Uruguay rarely makes the headlines. There are no natural disasters. The crime rate is low. It's safe, stable, and cultured. The infrastructure, from modern airports to roads, is first class. Uruguay goes quietly and successfully about its business. In 2008, it made headlines with GDP growth of 8.9%. The country isn't burdened with debt either. Montevideo's largest shopping mall plans a $100 million expansion, adding to the 200 stores already open.
For many years, the department of Rocha, in the eastern part of Uruguay has been a favorite with rich Argentines. East from Punta del Este, it stretches to the border with Brazil. Inland, you'll find cattle ranches, and sleepy towns, most with populations of less than 1,000. The coast is where the action is. The beaches (the best in Uruguay) here are wide, natural and pristine. The deep-blue water contrasts with powdery golden sands. You won't find high-rises or all-inclusive resorts…at least not yet!
What you will find are Uruguay's finest seaside towns. La Paloma fills with tourists in high season, but it's still a small, friendly beach town. La Pedrera has an up market feel, with large weekend homes beside a sweeping curve of beach. Cabo Polonia is famous for its shifting sand dunes, and bohemian residents.
There's an abundance of nature reserves and parks in Rocha, many with lagoons ideal for bird watching enthusiasts. Rocha's seacoast draws visitors from Uruguay, Argentina and Brazil. Not only are the best beaches in Uruguay here, but also the best land deals in Uruguay are here. If you are interested in land banking or doing a subdivision, this stretch of coast should be on your radar.
Land Costs in Rocha
You can buy beachfront land here for as little as $1 per square meter ($4,050 per acre). Paying $1 per meter, your land will be relatively inaccessible and close to the border with Brazil. Lands close to La Paloma and La Pedrera are more desirable and priced in the region of $4 per meter.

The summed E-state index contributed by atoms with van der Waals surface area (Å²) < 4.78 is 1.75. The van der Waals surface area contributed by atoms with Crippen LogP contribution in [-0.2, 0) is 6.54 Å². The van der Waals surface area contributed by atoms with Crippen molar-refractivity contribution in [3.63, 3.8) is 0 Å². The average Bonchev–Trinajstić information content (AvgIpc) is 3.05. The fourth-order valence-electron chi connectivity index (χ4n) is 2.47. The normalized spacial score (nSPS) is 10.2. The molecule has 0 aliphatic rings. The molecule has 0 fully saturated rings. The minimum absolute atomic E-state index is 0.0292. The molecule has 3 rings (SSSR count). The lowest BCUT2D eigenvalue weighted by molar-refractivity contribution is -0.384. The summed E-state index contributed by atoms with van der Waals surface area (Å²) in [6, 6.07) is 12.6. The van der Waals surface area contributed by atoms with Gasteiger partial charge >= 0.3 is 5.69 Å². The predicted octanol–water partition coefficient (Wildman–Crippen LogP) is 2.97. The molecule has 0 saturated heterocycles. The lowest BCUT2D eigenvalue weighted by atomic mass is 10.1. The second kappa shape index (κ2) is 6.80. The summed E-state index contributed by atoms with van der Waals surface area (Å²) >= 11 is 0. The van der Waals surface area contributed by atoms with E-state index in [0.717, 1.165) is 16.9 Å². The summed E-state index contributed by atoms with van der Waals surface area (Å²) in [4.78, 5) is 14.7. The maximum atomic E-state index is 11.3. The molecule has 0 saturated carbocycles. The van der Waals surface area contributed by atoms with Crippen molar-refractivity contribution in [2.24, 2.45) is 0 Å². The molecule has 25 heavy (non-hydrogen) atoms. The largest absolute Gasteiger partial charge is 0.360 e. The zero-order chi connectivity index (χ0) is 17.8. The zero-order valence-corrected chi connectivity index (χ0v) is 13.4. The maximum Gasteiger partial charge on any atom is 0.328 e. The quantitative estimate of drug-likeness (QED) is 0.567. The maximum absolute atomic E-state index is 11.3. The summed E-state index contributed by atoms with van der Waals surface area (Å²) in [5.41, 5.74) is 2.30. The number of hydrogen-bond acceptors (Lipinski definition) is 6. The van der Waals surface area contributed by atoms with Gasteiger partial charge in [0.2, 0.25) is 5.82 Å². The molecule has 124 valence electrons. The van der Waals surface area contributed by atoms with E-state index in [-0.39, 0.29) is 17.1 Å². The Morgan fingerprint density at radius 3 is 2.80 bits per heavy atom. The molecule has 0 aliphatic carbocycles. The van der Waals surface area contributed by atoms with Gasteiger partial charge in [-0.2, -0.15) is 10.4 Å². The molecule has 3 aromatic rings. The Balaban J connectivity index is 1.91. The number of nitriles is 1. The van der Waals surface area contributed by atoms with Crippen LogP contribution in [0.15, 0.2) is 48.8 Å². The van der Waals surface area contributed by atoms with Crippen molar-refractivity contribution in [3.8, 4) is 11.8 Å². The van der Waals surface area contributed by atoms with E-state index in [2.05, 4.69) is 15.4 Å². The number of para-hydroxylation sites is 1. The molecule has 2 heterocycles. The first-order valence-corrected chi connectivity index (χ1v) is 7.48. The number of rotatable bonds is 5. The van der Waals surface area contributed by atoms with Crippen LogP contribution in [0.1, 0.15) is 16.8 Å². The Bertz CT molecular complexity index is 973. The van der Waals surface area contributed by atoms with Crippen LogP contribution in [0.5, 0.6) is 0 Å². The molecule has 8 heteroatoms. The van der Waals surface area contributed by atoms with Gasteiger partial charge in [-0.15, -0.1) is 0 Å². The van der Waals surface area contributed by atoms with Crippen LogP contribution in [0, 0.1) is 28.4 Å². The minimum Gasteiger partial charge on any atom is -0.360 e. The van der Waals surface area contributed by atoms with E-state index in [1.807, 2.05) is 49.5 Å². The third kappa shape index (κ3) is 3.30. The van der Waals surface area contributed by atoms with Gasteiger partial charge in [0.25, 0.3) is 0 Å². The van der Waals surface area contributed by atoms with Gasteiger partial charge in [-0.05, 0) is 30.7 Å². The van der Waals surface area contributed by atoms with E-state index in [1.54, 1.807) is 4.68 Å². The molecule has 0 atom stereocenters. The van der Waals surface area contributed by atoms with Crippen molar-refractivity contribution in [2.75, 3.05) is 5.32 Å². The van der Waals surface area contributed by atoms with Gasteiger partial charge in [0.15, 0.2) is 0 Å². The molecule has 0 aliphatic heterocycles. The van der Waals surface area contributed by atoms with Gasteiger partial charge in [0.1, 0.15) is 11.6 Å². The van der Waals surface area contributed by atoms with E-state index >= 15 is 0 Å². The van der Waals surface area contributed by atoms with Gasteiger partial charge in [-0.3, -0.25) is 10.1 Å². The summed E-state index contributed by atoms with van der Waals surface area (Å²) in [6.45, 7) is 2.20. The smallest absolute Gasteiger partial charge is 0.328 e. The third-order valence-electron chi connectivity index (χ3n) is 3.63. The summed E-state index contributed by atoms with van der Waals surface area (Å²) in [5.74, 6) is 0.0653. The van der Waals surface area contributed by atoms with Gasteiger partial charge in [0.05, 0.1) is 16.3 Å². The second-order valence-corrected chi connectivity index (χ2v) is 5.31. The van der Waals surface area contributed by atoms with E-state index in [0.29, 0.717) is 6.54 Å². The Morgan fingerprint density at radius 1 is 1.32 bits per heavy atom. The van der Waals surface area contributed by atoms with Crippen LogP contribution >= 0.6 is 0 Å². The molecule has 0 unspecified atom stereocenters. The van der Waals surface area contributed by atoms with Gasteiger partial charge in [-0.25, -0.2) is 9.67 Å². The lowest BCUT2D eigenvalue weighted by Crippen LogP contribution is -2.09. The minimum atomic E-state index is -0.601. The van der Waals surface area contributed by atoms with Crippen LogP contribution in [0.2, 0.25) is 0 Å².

While laws related to subdivision have changed in the past year, the process is still relatively straightforward, transparent and inexpensive. The law requires that you leave 50% of the land free of houses. That's why developers add in amenities like golf courses, parks, riding ranges and polo fields in subdivisions. You'll need to figure out how close electricity lines are to your land and what year-round road access is like. Uruguay is abundant with water. Water typically comes from onsite wells.
This stretch of coast is in the sights of a handful of international developers. They have been quietly purchasing large tracts of land. Land values have been slowly increasing but this market hasn't yet taken off–but I believe it is set to do so. This stretch of coast is the natural extension of Punta del Este.
One planned project is by Argentina's foremost developer, Eduardo Costantini. Estimated costs for his development run to $350 million. This is the first upscale development in the area, and will raise the development bar in terms of quality and luxury. Included in his project is a bridge over the lagoon at Rocha. A U.S. development group is getting ready to launch a project in this area, too.
My recommendation is to buy close to La Paloma or La Pedrera if you are looking to develop or subdivide. You pay a premium for your land…but let's face it–paying $4 per meter is still a bargain. The retail market in this area will be much stronger. North American buyers are coming. This area is already extremely attractive to Argentineans.
If you are interested in medium-term land banking, look farther along the coast toward the border with Brazil. This is where you can buy beachfront land for as little as $1 per meter.
For those of you who are in the market for a great land banking deal, Uruguay is ripe with great opportunities!